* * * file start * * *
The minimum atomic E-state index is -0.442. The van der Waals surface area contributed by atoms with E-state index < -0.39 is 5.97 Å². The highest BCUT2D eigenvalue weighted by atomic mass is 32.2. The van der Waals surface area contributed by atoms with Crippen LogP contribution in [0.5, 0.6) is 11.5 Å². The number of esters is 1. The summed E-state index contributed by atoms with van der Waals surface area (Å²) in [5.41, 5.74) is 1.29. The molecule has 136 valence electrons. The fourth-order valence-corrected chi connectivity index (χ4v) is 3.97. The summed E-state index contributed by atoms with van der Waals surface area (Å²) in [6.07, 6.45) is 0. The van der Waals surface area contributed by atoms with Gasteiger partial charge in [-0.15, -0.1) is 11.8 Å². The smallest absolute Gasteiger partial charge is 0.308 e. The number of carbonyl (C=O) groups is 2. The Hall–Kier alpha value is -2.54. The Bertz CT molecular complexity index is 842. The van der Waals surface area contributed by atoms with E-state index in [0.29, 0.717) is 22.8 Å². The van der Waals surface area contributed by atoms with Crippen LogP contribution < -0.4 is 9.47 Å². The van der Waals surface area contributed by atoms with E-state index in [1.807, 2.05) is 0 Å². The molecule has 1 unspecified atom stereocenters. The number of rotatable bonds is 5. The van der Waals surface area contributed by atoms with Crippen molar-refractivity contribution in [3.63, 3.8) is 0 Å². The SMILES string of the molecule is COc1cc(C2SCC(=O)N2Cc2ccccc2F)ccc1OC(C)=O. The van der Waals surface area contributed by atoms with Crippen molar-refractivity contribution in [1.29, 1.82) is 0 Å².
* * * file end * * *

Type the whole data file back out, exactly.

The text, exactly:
The minimum atomic E-state index is -0.442. The van der Waals surface area contributed by atoms with E-state index < -0.39 is 5.97 Å². The highest BCUT2D eigenvalue weighted by atomic mass is 32.2. The van der Waals surface area contributed by atoms with Crippen LogP contribution in [0.5, 0.6) is 11.5 Å². The number of esters is 1. The summed E-state index contributed by atoms with van der Waals surface area (Å²) in [5.41, 5.74) is 1.29. The molecule has 136 valence electrons. The fourth-order valence-corrected chi connectivity index (χ4v) is 3.97. The summed E-state index contributed by atoms with van der Waals surface area (Å²) in [6.07, 6.45) is 0. The van der Waals surface area contributed by atoms with Gasteiger partial charge in [-0.15, -0.1) is 11.8 Å². The smallest absolute Gasteiger partial charge is 0.308 e. The number of carbonyl (C=O) groups is 2. The Hall–Kier alpha value is -2.54. The Bertz CT molecular complexity index is 842. The van der Waals surface area contributed by atoms with E-state index in [0.29, 0.717) is 22.8 Å². The van der Waals surface area contributed by atoms with Crippen LogP contribution < -0.4 is 9.47 Å². The van der Waals surface area contributed by atoms with E-state index in [1.807, 2.05) is 0 Å². The molecule has 1 unspecified atom stereocenters. The number of rotatable bonds is 5. The van der Waals surface area contributed by atoms with Crippen molar-refractivity contribution in [3.63, 3.8) is 0 Å². The SMILES string of the molecule is COc1cc(C2SCC(=O)N2Cc2ccccc2F)ccc1OC(C)=O. The van der Waals surface area contributed by atoms with Crippen molar-refractivity contribution in [1.29, 1.82) is 0 Å².